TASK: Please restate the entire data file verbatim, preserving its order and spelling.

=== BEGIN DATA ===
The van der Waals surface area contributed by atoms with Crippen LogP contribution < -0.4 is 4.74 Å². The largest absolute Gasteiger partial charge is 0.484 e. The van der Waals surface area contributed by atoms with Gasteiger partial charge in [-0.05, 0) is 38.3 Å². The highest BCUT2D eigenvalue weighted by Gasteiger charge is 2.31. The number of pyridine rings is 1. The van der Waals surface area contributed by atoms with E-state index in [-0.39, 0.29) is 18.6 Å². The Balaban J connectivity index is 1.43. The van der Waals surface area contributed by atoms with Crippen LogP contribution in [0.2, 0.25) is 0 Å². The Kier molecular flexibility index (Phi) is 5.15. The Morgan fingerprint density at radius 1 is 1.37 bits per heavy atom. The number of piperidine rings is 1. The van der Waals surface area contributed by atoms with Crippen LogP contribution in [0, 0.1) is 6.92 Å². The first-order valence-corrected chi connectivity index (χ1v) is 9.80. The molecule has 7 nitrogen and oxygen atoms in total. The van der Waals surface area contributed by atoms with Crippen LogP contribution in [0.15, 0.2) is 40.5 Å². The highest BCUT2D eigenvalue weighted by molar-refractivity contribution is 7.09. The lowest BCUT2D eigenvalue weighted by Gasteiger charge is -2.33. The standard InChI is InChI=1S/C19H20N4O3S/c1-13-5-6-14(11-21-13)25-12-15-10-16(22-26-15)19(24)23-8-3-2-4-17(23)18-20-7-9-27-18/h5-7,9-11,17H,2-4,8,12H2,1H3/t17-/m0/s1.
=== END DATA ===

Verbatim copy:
The van der Waals surface area contributed by atoms with Crippen LogP contribution < -0.4 is 4.74 Å². The largest absolute Gasteiger partial charge is 0.484 e. The van der Waals surface area contributed by atoms with Gasteiger partial charge in [-0.05, 0) is 38.3 Å². The highest BCUT2D eigenvalue weighted by Gasteiger charge is 2.31. The number of pyridine rings is 1. The van der Waals surface area contributed by atoms with E-state index in [-0.39, 0.29) is 18.6 Å². The Balaban J connectivity index is 1.43. The van der Waals surface area contributed by atoms with Crippen LogP contribution in [0.2, 0.25) is 0 Å². The Kier molecular flexibility index (Phi) is 5.15. The Morgan fingerprint density at radius 1 is 1.37 bits per heavy atom. The number of piperidine rings is 1. The van der Waals surface area contributed by atoms with Crippen LogP contribution in [0, 0.1) is 6.92 Å². The first-order valence-corrected chi connectivity index (χ1v) is 9.80. The molecule has 7 nitrogen and oxygen atoms in total. The van der Waals surface area contributed by atoms with Crippen LogP contribution in [0.15, 0.2) is 40.5 Å². The highest BCUT2D eigenvalue weighted by molar-refractivity contribution is 7.09. The lowest BCUT2D eigenvalue weighted by Gasteiger charge is -2.33. The standard InChI is InChI=1S/C19H20N4O3S/c1-13-5-6-14(11-21-13)25-12-15-10-16(22-26-15)19(24)23-8-3-2-4-17(23)18-20-7-9-27-18/h5-7,9-11,17H,2-4,8,12H2,1H3/t17-/m0/s1.